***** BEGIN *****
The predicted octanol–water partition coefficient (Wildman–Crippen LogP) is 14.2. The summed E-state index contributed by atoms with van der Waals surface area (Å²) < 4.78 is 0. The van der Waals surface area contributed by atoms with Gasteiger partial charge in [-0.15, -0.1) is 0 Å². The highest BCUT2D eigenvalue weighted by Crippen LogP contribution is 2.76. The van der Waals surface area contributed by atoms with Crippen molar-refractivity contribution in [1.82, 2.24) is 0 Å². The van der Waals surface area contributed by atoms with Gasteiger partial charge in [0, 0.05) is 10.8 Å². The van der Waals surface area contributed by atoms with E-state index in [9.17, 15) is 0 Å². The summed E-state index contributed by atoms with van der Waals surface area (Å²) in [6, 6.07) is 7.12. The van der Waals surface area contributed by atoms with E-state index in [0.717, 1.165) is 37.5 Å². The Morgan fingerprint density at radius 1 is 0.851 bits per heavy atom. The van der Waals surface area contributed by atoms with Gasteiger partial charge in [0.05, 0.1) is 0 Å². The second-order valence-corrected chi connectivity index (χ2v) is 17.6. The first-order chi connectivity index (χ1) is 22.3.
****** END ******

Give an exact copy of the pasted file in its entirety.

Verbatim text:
The predicted octanol–water partition coefficient (Wildman–Crippen LogP) is 14.2. The summed E-state index contributed by atoms with van der Waals surface area (Å²) < 4.78 is 0. The van der Waals surface area contributed by atoms with Gasteiger partial charge in [-0.15, -0.1) is 0 Å². The highest BCUT2D eigenvalue weighted by Crippen LogP contribution is 2.76. The van der Waals surface area contributed by atoms with Crippen molar-refractivity contribution in [1.82, 2.24) is 0 Å². The van der Waals surface area contributed by atoms with Gasteiger partial charge in [0, 0.05) is 10.8 Å². The van der Waals surface area contributed by atoms with E-state index in [9.17, 15) is 0 Å². The summed E-state index contributed by atoms with van der Waals surface area (Å²) in [6, 6.07) is 7.12. The van der Waals surface area contributed by atoms with E-state index in [0.717, 1.165) is 37.5 Å². The Morgan fingerprint density at radius 1 is 0.851 bits per heavy atom. The van der Waals surface area contributed by atoms with Gasteiger partial charge in [0.05, 0.1) is 0 Å². The second-order valence-corrected chi connectivity index (χ2v) is 17.6. The first-order chi connectivity index (χ1) is 22.3.